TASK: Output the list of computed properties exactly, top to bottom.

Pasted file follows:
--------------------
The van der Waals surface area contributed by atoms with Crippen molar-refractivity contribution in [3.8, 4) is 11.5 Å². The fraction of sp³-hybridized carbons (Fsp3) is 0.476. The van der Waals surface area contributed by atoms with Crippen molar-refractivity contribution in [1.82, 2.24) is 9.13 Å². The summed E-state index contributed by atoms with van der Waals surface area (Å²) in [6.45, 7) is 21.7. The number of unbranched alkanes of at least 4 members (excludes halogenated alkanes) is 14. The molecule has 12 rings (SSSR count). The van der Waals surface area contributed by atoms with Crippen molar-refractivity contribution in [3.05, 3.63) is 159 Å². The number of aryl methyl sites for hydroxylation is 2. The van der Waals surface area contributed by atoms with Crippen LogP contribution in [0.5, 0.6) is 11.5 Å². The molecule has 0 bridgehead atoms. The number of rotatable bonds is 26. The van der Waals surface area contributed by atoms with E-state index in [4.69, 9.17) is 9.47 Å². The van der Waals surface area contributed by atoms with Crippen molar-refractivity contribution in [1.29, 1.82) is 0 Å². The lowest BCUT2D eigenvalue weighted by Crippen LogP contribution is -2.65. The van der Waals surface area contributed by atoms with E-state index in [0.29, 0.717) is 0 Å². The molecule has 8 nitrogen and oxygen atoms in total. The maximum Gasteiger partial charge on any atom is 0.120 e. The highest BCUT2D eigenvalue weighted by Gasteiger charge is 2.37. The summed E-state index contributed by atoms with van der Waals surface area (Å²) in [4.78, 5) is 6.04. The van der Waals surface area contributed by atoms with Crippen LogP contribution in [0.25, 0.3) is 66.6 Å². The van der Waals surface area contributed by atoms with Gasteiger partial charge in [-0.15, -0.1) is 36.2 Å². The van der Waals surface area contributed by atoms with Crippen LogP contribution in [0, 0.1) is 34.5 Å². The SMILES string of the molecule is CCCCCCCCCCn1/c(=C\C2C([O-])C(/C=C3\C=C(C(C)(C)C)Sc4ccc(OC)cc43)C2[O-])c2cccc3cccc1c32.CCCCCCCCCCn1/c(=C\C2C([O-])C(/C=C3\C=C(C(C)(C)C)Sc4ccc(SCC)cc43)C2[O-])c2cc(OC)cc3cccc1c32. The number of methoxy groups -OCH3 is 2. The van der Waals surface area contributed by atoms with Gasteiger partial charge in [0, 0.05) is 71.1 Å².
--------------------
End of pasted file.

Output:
The van der Waals surface area contributed by atoms with Crippen molar-refractivity contribution in [3.8, 4) is 11.5 Å². The fraction of sp³-hybridized carbons (Fsp3) is 0.476. The van der Waals surface area contributed by atoms with Crippen molar-refractivity contribution in [1.82, 2.24) is 9.13 Å². The summed E-state index contributed by atoms with van der Waals surface area (Å²) in [6.45, 7) is 21.7. The number of unbranched alkanes of at least 4 members (excludes halogenated alkanes) is 14. The molecule has 12 rings (SSSR count). The van der Waals surface area contributed by atoms with Crippen molar-refractivity contribution in [3.05, 3.63) is 159 Å². The number of aryl methyl sites for hydroxylation is 2. The van der Waals surface area contributed by atoms with Crippen LogP contribution in [0.5, 0.6) is 11.5 Å². The molecule has 0 bridgehead atoms. The number of rotatable bonds is 26. The van der Waals surface area contributed by atoms with E-state index in [4.69, 9.17) is 9.47 Å². The van der Waals surface area contributed by atoms with Crippen molar-refractivity contribution in [1.29, 1.82) is 0 Å². The lowest BCUT2D eigenvalue weighted by Crippen LogP contribution is -2.65. The van der Waals surface area contributed by atoms with E-state index in [0.29, 0.717) is 0 Å². The molecule has 8 nitrogen and oxygen atoms in total. The maximum Gasteiger partial charge on any atom is 0.120 e. The highest BCUT2D eigenvalue weighted by Gasteiger charge is 2.37. The summed E-state index contributed by atoms with van der Waals surface area (Å²) in [4.78, 5) is 6.04. The van der Waals surface area contributed by atoms with Crippen LogP contribution in [0.25, 0.3) is 66.6 Å². The van der Waals surface area contributed by atoms with Gasteiger partial charge in [-0.15, -0.1) is 36.2 Å². The van der Waals surface area contributed by atoms with Crippen LogP contribution in [0, 0.1) is 34.5 Å². The SMILES string of the molecule is CCCCCCCCCCn1/c(=C\C2C([O-])C(/C=C3\C=C(C(C)(C)C)Sc4ccc(OC)cc43)C2[O-])c2cccc3cccc1c32.CCCCCCCCCCn1/c(=C\C2C([O-])C(/C=C3\C=C(C(C)(C)C)Sc4ccc(SCC)cc43)C2[O-])c2cc(OC)cc3cccc1c32. The number of methoxy groups -OCH3 is 2. The van der Waals surface area contributed by atoms with Gasteiger partial charge in [0, 0.05) is 71.1 Å².